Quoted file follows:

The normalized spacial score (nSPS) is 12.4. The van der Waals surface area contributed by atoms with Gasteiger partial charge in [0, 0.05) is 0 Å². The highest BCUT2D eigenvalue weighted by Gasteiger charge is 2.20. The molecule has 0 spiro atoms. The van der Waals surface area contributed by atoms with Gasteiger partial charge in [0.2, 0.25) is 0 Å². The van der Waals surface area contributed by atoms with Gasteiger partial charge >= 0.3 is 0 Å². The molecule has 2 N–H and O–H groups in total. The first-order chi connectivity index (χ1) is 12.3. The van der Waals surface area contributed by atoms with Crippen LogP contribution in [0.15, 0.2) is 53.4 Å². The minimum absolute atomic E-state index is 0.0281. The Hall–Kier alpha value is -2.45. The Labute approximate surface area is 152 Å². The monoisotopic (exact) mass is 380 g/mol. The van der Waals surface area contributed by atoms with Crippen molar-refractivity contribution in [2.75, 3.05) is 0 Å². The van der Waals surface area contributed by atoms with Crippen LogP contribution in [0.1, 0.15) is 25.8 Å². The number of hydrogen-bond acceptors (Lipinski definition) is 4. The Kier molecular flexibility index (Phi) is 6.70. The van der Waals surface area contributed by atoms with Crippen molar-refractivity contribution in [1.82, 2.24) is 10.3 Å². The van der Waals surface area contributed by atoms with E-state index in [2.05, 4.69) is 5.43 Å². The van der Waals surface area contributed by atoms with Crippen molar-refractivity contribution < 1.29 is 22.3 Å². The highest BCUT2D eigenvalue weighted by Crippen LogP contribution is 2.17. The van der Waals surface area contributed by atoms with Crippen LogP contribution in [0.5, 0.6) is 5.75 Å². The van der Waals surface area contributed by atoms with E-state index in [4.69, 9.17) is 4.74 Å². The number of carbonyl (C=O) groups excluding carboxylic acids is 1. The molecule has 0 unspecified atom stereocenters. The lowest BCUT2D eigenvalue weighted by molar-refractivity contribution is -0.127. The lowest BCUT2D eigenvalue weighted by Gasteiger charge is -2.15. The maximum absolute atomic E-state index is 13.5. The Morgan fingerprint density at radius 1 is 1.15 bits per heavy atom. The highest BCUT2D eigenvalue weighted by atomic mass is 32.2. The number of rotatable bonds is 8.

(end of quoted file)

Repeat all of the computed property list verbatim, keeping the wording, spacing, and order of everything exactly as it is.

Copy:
The normalized spacial score (nSPS) is 12.4. The van der Waals surface area contributed by atoms with Gasteiger partial charge in [0, 0.05) is 0 Å². The highest BCUT2D eigenvalue weighted by Gasteiger charge is 2.20. The molecule has 0 spiro atoms. The van der Waals surface area contributed by atoms with Gasteiger partial charge in [0.2, 0.25) is 0 Å². The van der Waals surface area contributed by atoms with Gasteiger partial charge >= 0.3 is 0 Å². The molecule has 2 N–H and O–H groups in total. The first-order chi connectivity index (χ1) is 12.3. The van der Waals surface area contributed by atoms with Crippen LogP contribution in [0.15, 0.2) is 53.4 Å². The minimum absolute atomic E-state index is 0.0281. The Hall–Kier alpha value is -2.45. The Labute approximate surface area is 152 Å². The monoisotopic (exact) mass is 380 g/mol. The van der Waals surface area contributed by atoms with Crippen molar-refractivity contribution in [2.75, 3.05) is 0 Å². The van der Waals surface area contributed by atoms with Crippen LogP contribution in [0.1, 0.15) is 25.8 Å². The number of hydrogen-bond acceptors (Lipinski definition) is 4. The Kier molecular flexibility index (Phi) is 6.70. The van der Waals surface area contributed by atoms with Crippen molar-refractivity contribution in [1.82, 2.24) is 10.3 Å². The van der Waals surface area contributed by atoms with E-state index in [2.05, 4.69) is 5.43 Å². The van der Waals surface area contributed by atoms with Crippen molar-refractivity contribution < 1.29 is 22.3 Å². The highest BCUT2D eigenvalue weighted by Crippen LogP contribution is 2.17. The van der Waals surface area contributed by atoms with Crippen LogP contribution in [0.5, 0.6) is 5.75 Å². The van der Waals surface area contributed by atoms with E-state index in [4.69, 9.17) is 4.74 Å². The number of carbonyl (C=O) groups excluding carboxylic acids is 1. The molecule has 0 unspecified atom stereocenters. The lowest BCUT2D eigenvalue weighted by molar-refractivity contribution is -0.127. The lowest BCUT2D eigenvalue weighted by Gasteiger charge is -2.15. The maximum absolute atomic E-state index is 13.5. The Morgan fingerprint density at radius 1 is 1.15 bits per heavy atom. The highest BCUT2D eigenvalue weighted by atomic mass is 32.2. The number of rotatable bonds is 8.